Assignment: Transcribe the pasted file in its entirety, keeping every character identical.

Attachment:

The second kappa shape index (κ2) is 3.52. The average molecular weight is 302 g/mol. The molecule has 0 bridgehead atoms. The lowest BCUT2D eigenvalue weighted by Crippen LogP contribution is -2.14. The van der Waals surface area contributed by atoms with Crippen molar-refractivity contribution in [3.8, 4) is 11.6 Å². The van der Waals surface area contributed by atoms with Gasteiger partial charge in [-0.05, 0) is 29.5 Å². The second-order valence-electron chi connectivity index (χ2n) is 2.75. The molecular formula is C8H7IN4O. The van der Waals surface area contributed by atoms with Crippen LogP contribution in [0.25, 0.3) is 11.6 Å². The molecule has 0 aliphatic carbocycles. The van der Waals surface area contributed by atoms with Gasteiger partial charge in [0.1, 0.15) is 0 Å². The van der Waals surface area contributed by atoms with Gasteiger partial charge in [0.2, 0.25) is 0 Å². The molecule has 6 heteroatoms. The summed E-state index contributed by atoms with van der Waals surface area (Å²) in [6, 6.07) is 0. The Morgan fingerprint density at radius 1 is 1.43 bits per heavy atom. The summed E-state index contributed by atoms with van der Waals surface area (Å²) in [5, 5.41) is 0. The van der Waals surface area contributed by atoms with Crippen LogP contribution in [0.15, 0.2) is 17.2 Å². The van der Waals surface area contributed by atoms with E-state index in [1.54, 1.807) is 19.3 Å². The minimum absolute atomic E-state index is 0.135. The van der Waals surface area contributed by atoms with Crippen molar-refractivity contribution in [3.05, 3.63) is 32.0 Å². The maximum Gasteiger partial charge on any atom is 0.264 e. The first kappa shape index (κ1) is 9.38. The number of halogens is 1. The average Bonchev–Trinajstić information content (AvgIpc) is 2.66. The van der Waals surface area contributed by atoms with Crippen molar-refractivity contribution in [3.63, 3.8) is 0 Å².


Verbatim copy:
The second kappa shape index (κ2) is 3.52. The average molecular weight is 302 g/mol. The molecule has 0 bridgehead atoms. The lowest BCUT2D eigenvalue weighted by Crippen LogP contribution is -2.14. The van der Waals surface area contributed by atoms with Crippen molar-refractivity contribution in [3.8, 4) is 11.6 Å². The van der Waals surface area contributed by atoms with Gasteiger partial charge in [-0.05, 0) is 29.5 Å². The second-order valence-electron chi connectivity index (χ2n) is 2.75. The molecular formula is C8H7IN4O. The van der Waals surface area contributed by atoms with Crippen LogP contribution in [0.25, 0.3) is 11.6 Å². The molecule has 0 aliphatic carbocycles. The van der Waals surface area contributed by atoms with Gasteiger partial charge in [0.1, 0.15) is 0 Å². The van der Waals surface area contributed by atoms with Gasteiger partial charge in [0.2, 0.25) is 0 Å². The molecule has 6 heteroatoms. The summed E-state index contributed by atoms with van der Waals surface area (Å²) in [6, 6.07) is 0. The Morgan fingerprint density at radius 1 is 1.43 bits per heavy atom. The summed E-state index contributed by atoms with van der Waals surface area (Å²) in [5, 5.41) is 0. The van der Waals surface area contributed by atoms with Crippen LogP contribution in [0.15, 0.2) is 17.2 Å². The van der Waals surface area contributed by atoms with E-state index in [1.54, 1.807) is 19.3 Å². The minimum absolute atomic E-state index is 0.135. The van der Waals surface area contributed by atoms with Crippen molar-refractivity contribution in [3.05, 3.63) is 32.0 Å². The maximum Gasteiger partial charge on any atom is 0.264 e. The first kappa shape index (κ1) is 9.38. The number of halogens is 1. The average Bonchev–Trinajstić information content (AvgIpc) is 2.66. The van der Waals surface area contributed by atoms with Crippen molar-refractivity contribution in [3.63, 3.8) is 0 Å².